Missouri Department of Labor has provided closed captioning transcripts of our videos for your needs.
Department Featured on Top Money Managers - Episode 1
>>LINDA BROTHERTON: Welcome back to Top Money Manager, Saint Louis Edition. I’m Linda Brotherton. Our next guess is Amy Susan. A native Saint Louisianan who is a former investigative journalist who joined the Missouri Department of Labor in 2009 as their Director of Communications. Good morning Amy.
>>AMY SUSAN: Good morning.
>>LINDA: You have great news to share with us. Uh, the Missouri unemployment rate has been below the national average now for over three years and Missouri has added over 40,000 jobs in the past year or so as well. Share with us some other good stature here in the Department.
>>AMY: Well that’s--that’s pretty good news and can stand alone on itself. But I could give some more good economic indicators. Um, in 2009 we had 650,000 initial claims. Initial unemployment claims are filed by those who lose their job for the very first time.
>>AMY: 2012, three years later, we had only 382,000 claims, so that’s nearly half.
>>LINDA: But it still sounds huge.
>>AMY: It still sounds huge.
>>LINDA: Unbelievable numbers.
>>AMY: It still sounds huge but when you think about dollar signs.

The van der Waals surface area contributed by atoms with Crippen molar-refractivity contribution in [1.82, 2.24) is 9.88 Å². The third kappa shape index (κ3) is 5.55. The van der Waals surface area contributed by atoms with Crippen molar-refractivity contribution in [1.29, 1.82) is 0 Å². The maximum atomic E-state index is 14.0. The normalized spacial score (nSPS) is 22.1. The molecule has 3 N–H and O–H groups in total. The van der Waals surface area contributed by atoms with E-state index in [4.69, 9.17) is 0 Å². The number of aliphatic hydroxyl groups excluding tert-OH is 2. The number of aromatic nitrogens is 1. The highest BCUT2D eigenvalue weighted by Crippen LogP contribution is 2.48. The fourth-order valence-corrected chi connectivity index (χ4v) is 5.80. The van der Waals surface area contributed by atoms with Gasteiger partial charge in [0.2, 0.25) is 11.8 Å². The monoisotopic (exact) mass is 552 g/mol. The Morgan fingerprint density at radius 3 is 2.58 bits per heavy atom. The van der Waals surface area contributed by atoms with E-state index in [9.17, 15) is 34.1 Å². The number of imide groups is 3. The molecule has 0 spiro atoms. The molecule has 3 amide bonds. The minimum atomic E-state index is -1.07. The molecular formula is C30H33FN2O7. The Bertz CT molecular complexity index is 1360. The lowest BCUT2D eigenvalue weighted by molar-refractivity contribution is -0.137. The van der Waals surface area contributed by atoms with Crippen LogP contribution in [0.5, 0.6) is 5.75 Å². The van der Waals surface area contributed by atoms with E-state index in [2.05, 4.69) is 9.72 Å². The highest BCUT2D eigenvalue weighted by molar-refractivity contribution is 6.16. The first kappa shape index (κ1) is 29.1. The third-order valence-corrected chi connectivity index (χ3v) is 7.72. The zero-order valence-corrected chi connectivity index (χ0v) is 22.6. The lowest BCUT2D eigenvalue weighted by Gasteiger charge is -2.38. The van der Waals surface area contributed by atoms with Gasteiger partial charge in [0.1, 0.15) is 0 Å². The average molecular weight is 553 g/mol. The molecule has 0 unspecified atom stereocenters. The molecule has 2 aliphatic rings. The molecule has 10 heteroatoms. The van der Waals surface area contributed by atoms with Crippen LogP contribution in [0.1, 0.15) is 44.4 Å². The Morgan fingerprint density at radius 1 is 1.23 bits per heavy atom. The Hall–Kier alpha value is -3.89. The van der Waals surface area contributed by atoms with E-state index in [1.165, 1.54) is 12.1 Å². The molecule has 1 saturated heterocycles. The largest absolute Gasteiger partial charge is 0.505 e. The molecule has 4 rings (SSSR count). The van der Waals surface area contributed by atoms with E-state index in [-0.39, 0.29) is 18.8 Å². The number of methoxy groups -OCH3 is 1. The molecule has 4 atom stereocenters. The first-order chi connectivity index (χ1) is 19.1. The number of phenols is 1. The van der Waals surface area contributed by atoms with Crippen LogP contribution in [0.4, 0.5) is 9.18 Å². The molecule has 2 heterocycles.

>>AMY: In 2009, which was the peak of the economic slump, um, we invested through unemployment claims 1.1 billion dollars. Okay. So that’s a better way of looking at it.
>>AMY: That’s 1.1 billion dollars that went towards putting gas in their tanks, paying for their children’s clothes, um, paying for their--for their cars, paying for their mortgages. So the reason why unemployment benefits is such an economic stimulator is because you have everything else relying on those people to continue to pay for other things. So, when you have high unemployment benefit, or high unemployment it can be devastating but because of unemployment benefits you’re still gen--generating money.
>>LINDA: What is the actual unemployment rate right now, today as we speak?
>>AMY: 6.7 percent.
>>LINDA: Okay. And the national average, this is lower, than the national average.
>>AMY: It sure is and it has been, as you said.
>>LINDA: Yeah. For over three years now. Why do you think that is?
>>AMY: Well I think that our governor’s done a great job at going back and figuring out what is Missouri’s brand and, um, as we saw in 2011 a lot of that was the Missouri auto industry. Um, as you said, I’m from Missouri, I’m from Saint Louis especially so the Once Fill (ph.sp.) and the Chrysler, all that was really devastating from Hazelwood. And, so when the governor worked really, really closely with the legislature and with Ford and GM, I’m bringing those jobs back. He was very successful and, you know, Ford invested or will be investing 1.1 billion that’s with a B, and GM over 300,000 million dollars. So that’s--that’s huge, that’s huge growth for our state.
>>LINDA: Yeah. That’s good to hear. In Missouri, Amy, tell us what industries are you seeing the most growth out of? What industries are growing right now?